LOS ANGELES -- CRM market leader Siebel Systems Inc. is targeting the midmarket with a two-pronged approach that attempts to deliver the functionality of its enterprise products with less complexity.
The San Mateo, Calif.-based applications vendor has its sights set squarely on the high end of the midmarket, where companies are hungry for powerful automation applications but lack the IT budgets of Fortune 500 customers. In the growing midmarket, Siebel primarily competes with software makers that target that sector exclusively.
According to Siebel midmarket executives at Siebel's annual user conference this week, the key to the company's strategy lies in offering products that can be expanded over time but which come designed for rapid deployment. Rich Reimer, director of product marketing at Siebel, said there are more similarities between enterprise customers and small to medium-sized business (SMB) users than many industry watchers believe.
"The long-term goal of these organizations is often as mature as with top-level CRM customers," he said. "The biggest difference is the level of allocated resources in terms of staff, training and customization."
Siebel currently offers two versions of its Siebel 7 midmarket CRM software: Enterprise Edition and MidMarket Edition. Both packages include applications for sales, service, partner management and e-commerce. The most significant difference between the two offerings lies in their expandability and customization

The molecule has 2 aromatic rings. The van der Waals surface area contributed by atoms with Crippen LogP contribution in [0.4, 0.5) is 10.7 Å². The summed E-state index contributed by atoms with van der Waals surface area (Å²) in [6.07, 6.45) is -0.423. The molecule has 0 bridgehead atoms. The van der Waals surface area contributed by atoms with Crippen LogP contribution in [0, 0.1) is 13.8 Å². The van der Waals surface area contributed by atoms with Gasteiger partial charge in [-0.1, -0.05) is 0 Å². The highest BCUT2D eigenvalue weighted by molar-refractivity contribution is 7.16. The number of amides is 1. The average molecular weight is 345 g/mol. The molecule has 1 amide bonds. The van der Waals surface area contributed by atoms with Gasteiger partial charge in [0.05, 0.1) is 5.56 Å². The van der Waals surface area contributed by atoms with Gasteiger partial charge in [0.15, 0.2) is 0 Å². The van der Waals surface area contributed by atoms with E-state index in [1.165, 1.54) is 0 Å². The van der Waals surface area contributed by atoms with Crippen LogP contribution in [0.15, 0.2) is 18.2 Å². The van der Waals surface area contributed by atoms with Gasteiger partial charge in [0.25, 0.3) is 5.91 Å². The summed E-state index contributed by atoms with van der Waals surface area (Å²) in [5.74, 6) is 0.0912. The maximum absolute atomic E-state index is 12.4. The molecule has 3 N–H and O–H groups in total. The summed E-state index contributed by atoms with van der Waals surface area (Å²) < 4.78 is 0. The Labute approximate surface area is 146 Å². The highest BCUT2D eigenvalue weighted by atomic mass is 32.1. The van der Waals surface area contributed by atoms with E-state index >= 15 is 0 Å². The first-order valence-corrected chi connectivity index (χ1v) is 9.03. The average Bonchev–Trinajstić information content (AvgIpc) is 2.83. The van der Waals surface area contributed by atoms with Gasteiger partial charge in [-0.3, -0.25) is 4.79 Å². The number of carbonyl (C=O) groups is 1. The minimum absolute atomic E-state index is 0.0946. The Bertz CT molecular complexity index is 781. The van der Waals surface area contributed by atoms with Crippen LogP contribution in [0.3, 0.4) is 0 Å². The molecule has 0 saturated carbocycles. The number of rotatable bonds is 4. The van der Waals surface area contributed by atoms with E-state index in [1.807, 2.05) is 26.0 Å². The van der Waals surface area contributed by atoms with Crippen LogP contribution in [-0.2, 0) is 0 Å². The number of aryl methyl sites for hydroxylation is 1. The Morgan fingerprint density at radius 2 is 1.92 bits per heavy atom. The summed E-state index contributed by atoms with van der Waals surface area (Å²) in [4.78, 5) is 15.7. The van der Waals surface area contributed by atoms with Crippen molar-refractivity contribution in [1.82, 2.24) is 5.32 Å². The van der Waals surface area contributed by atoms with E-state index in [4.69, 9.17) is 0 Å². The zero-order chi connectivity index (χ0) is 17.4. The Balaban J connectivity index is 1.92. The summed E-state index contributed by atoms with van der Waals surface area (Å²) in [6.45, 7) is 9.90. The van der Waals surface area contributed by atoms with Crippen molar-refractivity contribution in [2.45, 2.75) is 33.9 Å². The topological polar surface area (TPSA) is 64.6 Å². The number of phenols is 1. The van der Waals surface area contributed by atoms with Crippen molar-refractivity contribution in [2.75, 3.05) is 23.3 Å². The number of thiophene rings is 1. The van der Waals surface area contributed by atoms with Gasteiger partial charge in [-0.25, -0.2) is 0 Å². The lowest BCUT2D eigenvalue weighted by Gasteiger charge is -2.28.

One area in which Siebel's midmarket approach differs from its enterprise operations is in sales strategy; for its midmarket products, the company utilizes channel partners rather than selling to customers directly. Reimer noted that different resellers often market one or the other of Siebel's midmarket products.
Siebel identifies the SMB customers as those with less than 1,000 users, while recognizing that Siebel's products target organizations of varying size, depending on vertical industry. For both packages, pricing is based on the number of users.
Analysts have said that the midmarket remains the CRM sweet spot because so many enterprise-sized businesses have already installed CRM software.
Karen Smith, research director at Boston-based Aberdeen Group Inc., said that the sizable investments necessary for training and deployment remain roadblocks to midmarket success for Siebel.
"They haven't seen much success yet," Smith said. "There are other vendors that focus solely on the sector that remain more appealing for customers."
Smith said that other application makers, including the SalesLogix division of Irvine, Calif.-based Best Software Inc., have a firmer grip on buying dollars. She believes that Onyx Software Corp. in Bellevue, Wash., also controls significant mind-share in the space but thinks the firm took a step backward in trying to market itself as an enterprise player in the past.
"For Siebel to succeed it will need not only [for its products] to deploy more easily, but it will also have to provide for more ability to engage the user," she said.
Looking forward, Smith predicted that Siebel would also soon begin competing against Microsoft Corp.'s midmarket CRM offering in some circumstances, although Microsoft is initially targeting a lower end of the sector. Smith foresees a time when Microsoft will move upstream to challenge Siebel and its competitors for the high-end midmarket.
"Nothing is guaranteed, since [Microsoft] hasn't even delivered its product yet," Smith said. "However, if they can build the sort of functionality they've talked about, I suspect they will move up and compete."
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